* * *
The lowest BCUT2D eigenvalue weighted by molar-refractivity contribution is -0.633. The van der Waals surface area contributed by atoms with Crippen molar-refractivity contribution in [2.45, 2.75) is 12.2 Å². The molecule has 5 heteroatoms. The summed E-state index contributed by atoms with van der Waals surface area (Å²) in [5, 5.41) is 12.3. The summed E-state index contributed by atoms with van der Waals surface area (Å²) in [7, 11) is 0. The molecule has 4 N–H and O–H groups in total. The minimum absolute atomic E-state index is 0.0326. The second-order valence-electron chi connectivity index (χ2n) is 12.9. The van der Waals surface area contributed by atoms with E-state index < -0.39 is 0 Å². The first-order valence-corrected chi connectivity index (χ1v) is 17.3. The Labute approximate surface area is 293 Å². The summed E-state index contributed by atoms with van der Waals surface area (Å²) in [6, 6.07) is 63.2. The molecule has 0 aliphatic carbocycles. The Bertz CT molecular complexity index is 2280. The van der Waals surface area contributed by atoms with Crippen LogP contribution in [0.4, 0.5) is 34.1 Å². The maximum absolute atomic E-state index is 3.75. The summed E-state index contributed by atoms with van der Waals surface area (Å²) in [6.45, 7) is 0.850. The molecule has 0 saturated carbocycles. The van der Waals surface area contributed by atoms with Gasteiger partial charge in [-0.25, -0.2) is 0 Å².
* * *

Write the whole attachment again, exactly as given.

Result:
The lowest BCUT2D eigenvalue weighted by molar-refractivity contribution is -0.633. The van der Waals surface area contributed by atoms with Crippen molar-refractivity contribution in [2.45, 2.75) is 12.2 Å². The molecule has 5 heteroatoms. The summed E-state index contributed by atoms with van der Waals surface area (Å²) in [5, 5.41) is 12.3. The summed E-state index contributed by atoms with van der Waals surface area (Å²) in [7, 11) is 0. The molecule has 4 N–H and O–H groups in total. The minimum absolute atomic E-state index is 0.0326. The second-order valence-electron chi connectivity index (χ2n) is 12.9. The van der Waals surface area contributed by atoms with E-state index < -0.39 is 0 Å². The first-order valence-corrected chi connectivity index (χ1v) is 17.3. The Labute approximate surface area is 293 Å². The summed E-state index contributed by atoms with van der Waals surface area (Å²) in [6, 6.07) is 63.2. The molecule has 0 aliphatic carbocycles. The Bertz CT molecular complexity index is 2280. The van der Waals surface area contributed by atoms with Crippen LogP contribution in [0.4, 0.5) is 34.1 Å². The maximum absolute atomic E-state index is 3.75. The summed E-state index contributed by atoms with van der Waals surface area (Å²) in [6.45, 7) is 0.850. The molecule has 0 saturated carbocycles. The van der Waals surface area contributed by atoms with Gasteiger partial charge in [-0.25, -0.2) is 0 Å².